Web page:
As TPMS is becoming more common on vehicles, more misinformation is starting to develop as consumers and shops try to come to terms with the systems. One of the most misunderstood areas of TPMS is sensor signals.
A sensor is a transmitter of information. It sends pressure and temperature information to the vehicle. Also, some signals include information identifying the sensor and the health of the battery.
A sensor is almost never a receiver. The only exception is during the reprogramming of some sensors where a some sensors use a tool to excite a coil in the sensor to enter into learn mode. Some sensors enter into learn mode by placing a magnet over the valve stem.
What tells the sensors to transmit when they are on the road? The answer is accelerometers and programming that tells the sensor to transmit at specific intervals and speeds. When a sensor is not turning, it is not typically transmitting information. When it is moving, it is transmitting information in 15, 30 or 60 second intervals depending on the application. By not transmitting a signal all the time, the battery can last up to 10 years.
When a vehicle is not moving for a defined period of time, the sensors will go into a rest or sleep mode. It may take between 10 to 20 minutes for the sensor to enter this mode. Some systems require the sensors to be in this mode when the relearn procedure is initiated. This is why some systems require the vehicle to sit for at least 20 minutes.
All TPMS sensors, tools and everything that transmits a signal has to be approved by the Federal Communication Commission (FCC). The FCC makes sure our airwaves do not clash by regulating the frequency and strength of signals. Most direct TPMS systems use ultra high frequency (UHF) radio in one of the ‘unlicensed’ ISM bands (Industrial, Scientific and Medical) for transmitting the data, often around 434 MHz.
For an outside device to interfere with a TPMS signal, it must do three things. First, it must be transmitting a signal in the same bandwidth. Second, it must be transmitting for a long enough period of time that it interferers with multiple transmissions from the sensor. Third, it must transmit a signal with the same code or protocols as the sensor. In other words, the interference must occur at the right time, right place and saying the right things.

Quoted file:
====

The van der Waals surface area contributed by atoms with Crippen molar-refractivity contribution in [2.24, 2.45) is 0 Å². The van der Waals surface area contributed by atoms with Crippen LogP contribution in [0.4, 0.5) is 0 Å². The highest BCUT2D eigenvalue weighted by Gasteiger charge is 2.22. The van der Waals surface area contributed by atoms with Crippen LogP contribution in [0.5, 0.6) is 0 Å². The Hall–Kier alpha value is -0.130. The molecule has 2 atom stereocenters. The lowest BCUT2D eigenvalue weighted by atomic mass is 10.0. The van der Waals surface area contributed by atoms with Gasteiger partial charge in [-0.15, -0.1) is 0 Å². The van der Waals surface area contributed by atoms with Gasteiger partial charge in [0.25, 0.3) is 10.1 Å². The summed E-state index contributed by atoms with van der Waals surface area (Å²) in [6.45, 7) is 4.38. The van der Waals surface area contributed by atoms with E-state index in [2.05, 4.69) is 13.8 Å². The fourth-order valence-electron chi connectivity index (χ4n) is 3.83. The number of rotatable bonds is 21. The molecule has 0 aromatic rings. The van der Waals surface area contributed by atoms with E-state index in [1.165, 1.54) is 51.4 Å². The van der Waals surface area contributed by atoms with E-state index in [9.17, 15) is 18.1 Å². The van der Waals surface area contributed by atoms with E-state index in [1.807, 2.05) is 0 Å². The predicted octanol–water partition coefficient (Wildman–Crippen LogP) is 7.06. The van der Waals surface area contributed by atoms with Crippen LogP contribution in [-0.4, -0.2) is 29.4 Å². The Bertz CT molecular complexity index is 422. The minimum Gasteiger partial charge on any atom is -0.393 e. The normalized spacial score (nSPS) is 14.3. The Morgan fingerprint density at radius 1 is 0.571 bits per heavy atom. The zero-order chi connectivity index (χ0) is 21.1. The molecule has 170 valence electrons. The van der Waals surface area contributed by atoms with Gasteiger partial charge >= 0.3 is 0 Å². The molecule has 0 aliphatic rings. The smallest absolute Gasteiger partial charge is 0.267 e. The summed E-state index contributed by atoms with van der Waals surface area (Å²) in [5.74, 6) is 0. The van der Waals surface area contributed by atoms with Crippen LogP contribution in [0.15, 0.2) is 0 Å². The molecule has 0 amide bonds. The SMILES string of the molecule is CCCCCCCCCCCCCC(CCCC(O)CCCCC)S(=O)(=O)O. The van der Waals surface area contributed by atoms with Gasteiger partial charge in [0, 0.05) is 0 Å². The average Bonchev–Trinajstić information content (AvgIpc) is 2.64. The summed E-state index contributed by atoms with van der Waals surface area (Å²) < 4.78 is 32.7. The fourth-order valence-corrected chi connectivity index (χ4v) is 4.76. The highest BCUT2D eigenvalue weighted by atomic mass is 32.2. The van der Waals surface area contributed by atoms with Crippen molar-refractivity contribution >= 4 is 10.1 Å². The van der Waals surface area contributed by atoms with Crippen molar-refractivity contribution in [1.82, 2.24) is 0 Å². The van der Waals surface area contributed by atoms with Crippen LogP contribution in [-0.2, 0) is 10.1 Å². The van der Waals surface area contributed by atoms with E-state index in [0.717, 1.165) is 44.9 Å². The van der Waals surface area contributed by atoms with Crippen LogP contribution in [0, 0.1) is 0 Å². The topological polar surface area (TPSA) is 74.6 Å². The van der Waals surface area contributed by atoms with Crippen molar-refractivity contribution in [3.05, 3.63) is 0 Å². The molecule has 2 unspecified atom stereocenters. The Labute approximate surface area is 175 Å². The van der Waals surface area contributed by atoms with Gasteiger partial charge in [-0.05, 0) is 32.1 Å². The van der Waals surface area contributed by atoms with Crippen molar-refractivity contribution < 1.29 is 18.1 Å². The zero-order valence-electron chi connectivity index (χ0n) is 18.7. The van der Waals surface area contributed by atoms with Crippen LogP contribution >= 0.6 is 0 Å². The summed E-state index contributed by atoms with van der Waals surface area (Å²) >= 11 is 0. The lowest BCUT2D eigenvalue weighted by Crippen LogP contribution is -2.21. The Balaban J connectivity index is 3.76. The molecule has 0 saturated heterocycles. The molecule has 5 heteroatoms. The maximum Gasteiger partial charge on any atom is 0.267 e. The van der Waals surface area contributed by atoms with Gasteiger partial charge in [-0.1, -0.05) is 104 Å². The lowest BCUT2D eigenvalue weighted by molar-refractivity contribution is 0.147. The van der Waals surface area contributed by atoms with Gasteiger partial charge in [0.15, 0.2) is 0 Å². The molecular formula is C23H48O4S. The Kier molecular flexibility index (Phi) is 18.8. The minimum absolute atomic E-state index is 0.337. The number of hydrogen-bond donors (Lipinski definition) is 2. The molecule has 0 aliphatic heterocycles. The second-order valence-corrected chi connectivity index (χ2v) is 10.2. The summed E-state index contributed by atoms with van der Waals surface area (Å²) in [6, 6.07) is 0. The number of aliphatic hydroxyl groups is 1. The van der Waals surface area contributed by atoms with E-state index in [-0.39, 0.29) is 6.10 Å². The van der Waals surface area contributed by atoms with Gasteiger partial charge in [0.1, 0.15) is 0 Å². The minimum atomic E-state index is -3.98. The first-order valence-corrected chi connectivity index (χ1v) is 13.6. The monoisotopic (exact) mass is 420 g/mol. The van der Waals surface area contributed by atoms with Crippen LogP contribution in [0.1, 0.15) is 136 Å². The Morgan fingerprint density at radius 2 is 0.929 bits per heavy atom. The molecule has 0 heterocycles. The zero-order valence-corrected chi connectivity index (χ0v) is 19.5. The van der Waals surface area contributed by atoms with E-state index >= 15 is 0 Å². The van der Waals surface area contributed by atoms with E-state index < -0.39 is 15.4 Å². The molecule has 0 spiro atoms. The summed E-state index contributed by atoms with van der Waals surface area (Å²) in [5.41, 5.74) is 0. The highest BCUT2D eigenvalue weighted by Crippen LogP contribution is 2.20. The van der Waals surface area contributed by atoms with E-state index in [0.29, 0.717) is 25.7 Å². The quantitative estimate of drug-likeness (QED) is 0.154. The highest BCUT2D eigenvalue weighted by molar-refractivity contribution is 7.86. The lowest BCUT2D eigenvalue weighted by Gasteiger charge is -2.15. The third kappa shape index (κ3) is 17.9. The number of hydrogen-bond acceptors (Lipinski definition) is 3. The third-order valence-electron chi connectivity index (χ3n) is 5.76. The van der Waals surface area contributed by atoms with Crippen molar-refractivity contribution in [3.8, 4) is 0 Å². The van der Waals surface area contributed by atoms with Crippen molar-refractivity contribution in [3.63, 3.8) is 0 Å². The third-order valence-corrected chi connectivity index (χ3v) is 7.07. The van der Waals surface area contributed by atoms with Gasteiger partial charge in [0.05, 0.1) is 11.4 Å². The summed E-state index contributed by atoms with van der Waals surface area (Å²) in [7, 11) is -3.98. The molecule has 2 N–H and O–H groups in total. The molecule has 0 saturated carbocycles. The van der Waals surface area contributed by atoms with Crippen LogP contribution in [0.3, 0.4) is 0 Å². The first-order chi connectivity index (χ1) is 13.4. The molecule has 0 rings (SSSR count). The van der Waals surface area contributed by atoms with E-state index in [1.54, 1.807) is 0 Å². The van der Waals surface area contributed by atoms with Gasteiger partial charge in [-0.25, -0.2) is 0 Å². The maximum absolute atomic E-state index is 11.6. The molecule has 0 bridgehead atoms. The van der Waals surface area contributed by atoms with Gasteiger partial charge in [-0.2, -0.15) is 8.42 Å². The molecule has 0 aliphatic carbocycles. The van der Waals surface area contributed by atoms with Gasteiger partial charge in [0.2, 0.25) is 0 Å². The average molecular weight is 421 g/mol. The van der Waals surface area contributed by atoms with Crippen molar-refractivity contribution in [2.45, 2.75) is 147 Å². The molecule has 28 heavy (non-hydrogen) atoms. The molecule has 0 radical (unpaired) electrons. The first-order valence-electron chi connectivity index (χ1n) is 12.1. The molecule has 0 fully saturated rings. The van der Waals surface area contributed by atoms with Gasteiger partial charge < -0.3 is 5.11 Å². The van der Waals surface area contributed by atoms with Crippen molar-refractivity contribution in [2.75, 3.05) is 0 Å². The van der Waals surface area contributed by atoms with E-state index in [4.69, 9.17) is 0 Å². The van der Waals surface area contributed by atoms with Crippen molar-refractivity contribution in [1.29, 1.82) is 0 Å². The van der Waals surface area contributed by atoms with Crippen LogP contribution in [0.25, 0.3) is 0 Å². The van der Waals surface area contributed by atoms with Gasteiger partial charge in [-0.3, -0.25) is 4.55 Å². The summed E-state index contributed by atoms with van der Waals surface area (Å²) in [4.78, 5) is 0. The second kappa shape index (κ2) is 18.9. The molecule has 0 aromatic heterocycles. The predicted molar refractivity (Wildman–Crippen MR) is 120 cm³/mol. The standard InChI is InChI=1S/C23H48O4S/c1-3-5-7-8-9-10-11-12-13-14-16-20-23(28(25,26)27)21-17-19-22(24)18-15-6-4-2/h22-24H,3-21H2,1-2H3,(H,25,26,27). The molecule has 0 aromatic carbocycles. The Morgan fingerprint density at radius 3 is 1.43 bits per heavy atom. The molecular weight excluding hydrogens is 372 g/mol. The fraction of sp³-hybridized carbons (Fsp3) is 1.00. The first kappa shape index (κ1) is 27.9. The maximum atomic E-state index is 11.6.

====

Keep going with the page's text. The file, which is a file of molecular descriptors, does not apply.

Most TPMS systems are smart enough to realize that something is interfering with the signals, and will disregard a bad sample and wait for the next transmission from the sensor before turning on the light and warning the customer. By that time, the vehicle has moved away from the interference source.
Cell phones cannot interfere with a TPMS system. The same is true with BlueTooth devices. Their signals are not continuous and they are not in the same bandwidth.
The one time interference is a problem is during the relearn process. Some OEMs recommend that the relearn process is performed away from other vehicles and outside. The main concern is that sensors from other vehicles could be captured by the system.
The main culprit for sensor interface during the relearn process is not a high gadget, but the car itself. Sometimes a sensor can have its signal blocked by a brake caliper, control arm or other large metal object placed between the sensor and antenna. The only solution is to move the car forward a few feet to unblock the signal.